Sensory experience modulates the reorganization of auditory regions for executive processing

Barbara Manini, Valeria Vinogradova, Bencie Woll, Donnie Cameron, Martin Eimer, Velia Cardin

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Abstract

Crossmodal plasticity refers to the reorganization of sensory cortices in the absence of their typical main sensory input. Understanding this phenomenon provides insights into brain function and its potential for change and enhancement. Using functional MRI, we investigated how early deafness influences crossmodal plasticity and the organization of executive functions in the adult human brain. Deaf (n = 25; age: mean = 41.68, range = 19–66, SD = 14.38; 16 female, 9 male) and hearing (n = 20; age: mean = 37.50, range = 18–66, SD = 16.85; 15 female, 5 male) participants performed four visual tasks tapping into different components of executive processing: task switching, working memory, planning and inhibition. Our results show that deaf individuals specifically recruit ‘auditory’ regions during task switching. Neural activity in superior temporal regions, most significantly in the right hemisphere, are good predictors of behavioural performance during task switching in the group of deaf individuals, highlighting the functional relevance of the observed cortical reorganization. Our results show executive processing in typically sensory regions, suggesting that the development and ultimate role of brain regions are influenced by perceptual environmental experience.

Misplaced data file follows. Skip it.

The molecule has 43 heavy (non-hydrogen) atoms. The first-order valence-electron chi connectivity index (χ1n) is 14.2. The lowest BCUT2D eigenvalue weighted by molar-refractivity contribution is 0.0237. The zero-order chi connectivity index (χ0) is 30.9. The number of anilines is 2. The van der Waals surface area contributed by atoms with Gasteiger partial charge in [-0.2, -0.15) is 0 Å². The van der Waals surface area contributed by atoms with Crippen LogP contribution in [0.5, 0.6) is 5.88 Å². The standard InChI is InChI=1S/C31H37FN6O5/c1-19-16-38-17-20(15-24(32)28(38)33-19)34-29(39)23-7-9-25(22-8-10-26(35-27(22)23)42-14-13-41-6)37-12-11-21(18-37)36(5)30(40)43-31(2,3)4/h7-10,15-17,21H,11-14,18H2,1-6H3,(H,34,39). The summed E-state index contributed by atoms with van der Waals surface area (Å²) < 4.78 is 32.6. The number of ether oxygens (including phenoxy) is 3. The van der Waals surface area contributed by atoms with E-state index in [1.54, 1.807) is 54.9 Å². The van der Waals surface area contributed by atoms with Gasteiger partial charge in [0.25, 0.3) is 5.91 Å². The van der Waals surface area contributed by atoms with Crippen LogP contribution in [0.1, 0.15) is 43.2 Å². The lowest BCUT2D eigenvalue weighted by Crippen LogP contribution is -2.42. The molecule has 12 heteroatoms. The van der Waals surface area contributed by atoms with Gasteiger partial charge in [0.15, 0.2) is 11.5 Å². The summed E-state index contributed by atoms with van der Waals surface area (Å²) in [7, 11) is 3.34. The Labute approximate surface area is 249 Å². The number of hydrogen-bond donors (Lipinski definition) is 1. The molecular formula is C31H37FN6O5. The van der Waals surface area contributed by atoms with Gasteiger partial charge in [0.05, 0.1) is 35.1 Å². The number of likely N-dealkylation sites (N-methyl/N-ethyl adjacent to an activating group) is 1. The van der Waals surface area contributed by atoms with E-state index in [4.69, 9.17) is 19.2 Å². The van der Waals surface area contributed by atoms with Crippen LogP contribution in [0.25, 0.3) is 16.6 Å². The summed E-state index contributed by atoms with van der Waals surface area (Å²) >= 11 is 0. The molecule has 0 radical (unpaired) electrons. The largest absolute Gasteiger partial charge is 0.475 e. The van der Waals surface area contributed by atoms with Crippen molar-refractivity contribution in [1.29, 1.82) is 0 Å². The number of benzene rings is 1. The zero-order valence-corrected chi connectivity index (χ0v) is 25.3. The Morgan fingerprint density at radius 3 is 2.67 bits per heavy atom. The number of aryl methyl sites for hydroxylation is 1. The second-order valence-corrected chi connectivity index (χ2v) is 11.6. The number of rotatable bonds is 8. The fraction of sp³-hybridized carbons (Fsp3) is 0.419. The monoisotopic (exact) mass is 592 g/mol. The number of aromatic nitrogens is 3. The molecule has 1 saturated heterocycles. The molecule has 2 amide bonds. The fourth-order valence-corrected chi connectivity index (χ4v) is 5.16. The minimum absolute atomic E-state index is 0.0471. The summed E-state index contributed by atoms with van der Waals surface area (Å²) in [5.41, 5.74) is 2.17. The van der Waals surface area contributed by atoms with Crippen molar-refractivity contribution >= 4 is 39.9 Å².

Original languageEnglish
Pages (from-to)3698-3710
Number of pages13
JournalBrain
Volume145
Issue number10
Early online date2 Jun 2022
DOIs
Publication statusPublished - Oct 2022

Keywords

  • auditory cortex
  • deafness
  • executive function

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